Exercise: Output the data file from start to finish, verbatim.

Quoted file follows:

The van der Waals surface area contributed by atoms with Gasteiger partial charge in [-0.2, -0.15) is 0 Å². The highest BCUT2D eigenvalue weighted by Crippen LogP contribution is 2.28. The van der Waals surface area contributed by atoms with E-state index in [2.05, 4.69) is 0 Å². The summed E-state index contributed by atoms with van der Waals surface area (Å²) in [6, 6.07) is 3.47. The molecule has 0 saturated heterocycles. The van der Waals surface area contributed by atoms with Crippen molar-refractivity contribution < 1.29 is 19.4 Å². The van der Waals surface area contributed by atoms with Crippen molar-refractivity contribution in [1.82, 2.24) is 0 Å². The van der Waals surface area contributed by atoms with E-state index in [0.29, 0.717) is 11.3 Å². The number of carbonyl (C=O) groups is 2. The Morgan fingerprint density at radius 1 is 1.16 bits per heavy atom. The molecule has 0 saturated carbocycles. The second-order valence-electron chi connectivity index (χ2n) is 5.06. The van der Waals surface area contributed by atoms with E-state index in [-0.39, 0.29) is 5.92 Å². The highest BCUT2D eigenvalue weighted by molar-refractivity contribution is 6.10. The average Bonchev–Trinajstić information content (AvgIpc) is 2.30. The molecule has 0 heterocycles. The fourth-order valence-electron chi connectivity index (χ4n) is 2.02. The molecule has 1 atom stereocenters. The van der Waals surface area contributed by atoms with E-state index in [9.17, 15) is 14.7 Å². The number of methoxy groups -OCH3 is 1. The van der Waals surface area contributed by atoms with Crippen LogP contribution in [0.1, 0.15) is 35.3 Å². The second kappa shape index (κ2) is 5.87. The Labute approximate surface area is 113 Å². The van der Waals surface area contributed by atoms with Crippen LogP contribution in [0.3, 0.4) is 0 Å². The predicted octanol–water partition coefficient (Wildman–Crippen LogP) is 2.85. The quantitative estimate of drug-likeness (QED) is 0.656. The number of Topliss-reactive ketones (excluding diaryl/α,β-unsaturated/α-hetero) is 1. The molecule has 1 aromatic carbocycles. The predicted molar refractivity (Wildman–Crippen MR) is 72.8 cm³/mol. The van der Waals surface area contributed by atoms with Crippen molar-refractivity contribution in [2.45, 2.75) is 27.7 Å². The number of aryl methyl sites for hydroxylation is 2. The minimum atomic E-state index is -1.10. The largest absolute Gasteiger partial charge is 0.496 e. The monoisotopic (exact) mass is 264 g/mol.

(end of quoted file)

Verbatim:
The van der Waals surface area contributed by atoms with Gasteiger partial charge in [-0.2, -0.15) is 0 Å². The highest BCUT2D eigenvalue weighted by Crippen LogP contribution is 2.28. The van der Waals surface area contributed by atoms with E-state index in [2.05, 4.69) is 0 Å². The summed E-state index contributed by atoms with van der Waals surface area (Å²) in [6, 6.07) is 3.47. The molecule has 0 saturated heterocycles. The van der Waals surface area contributed by atoms with Crippen molar-refractivity contribution < 1.29 is 19.4 Å². The van der Waals surface area contributed by atoms with Crippen molar-refractivity contribution in [1.82, 2.24) is 0 Å². The van der Waals surface area contributed by atoms with E-state index in [0.29, 0.717) is 11.3 Å². The number of carbonyl (C=O) groups is 2. The Morgan fingerprint density at radius 1 is 1.16 bits per heavy atom. The molecule has 0 saturated carbocycles. The second-order valence-electron chi connectivity index (χ2n) is 5.06. The van der Waals surface area contributed by atoms with E-state index in [-0.39, 0.29) is 5.92 Å². The highest BCUT2D eigenvalue weighted by molar-refractivity contribution is 6.10. The average Bonchev–Trinajstić information content (AvgIpc) is 2.30. The molecule has 0 heterocycles. The fourth-order valence-electron chi connectivity index (χ4n) is 2.02. The molecule has 1 atom stereocenters. The van der Waals surface area contributed by atoms with E-state index in [9.17, 15) is 14.7 Å². The number of methoxy groups -OCH3 is 1. The van der Waals surface area contributed by atoms with Crippen LogP contribution in [0.1, 0.15) is 35.3 Å². The second kappa shape index (κ2) is 5.87. The Labute approximate surface area is 113 Å². The van der Waals surface area contributed by atoms with Crippen LogP contribution in [0.3, 0.4) is 0 Å². The predicted octanol–water partition coefficient (Wildman–Crippen LogP) is 2.85. The quantitative estimate of drug-likeness (QED) is 0.656. The number of Topliss-reactive ketones (excluding diaryl/α,β-unsaturated/α-hetero) is 1. The molecule has 1 aromatic carbocycles. The predicted molar refractivity (Wildman–Crippen MR) is 72.8 cm³/mol. The van der Waals surface area contributed by atoms with Crippen molar-refractivity contribution in [2.45, 2.75) is 27.7 Å². The number of aryl methyl sites for hydroxylation is 2. The minimum atomic E-state index is -1.10. The largest absolute Gasteiger partial charge is 0.496 e. The monoisotopic (exact) mass is 264 g/mol.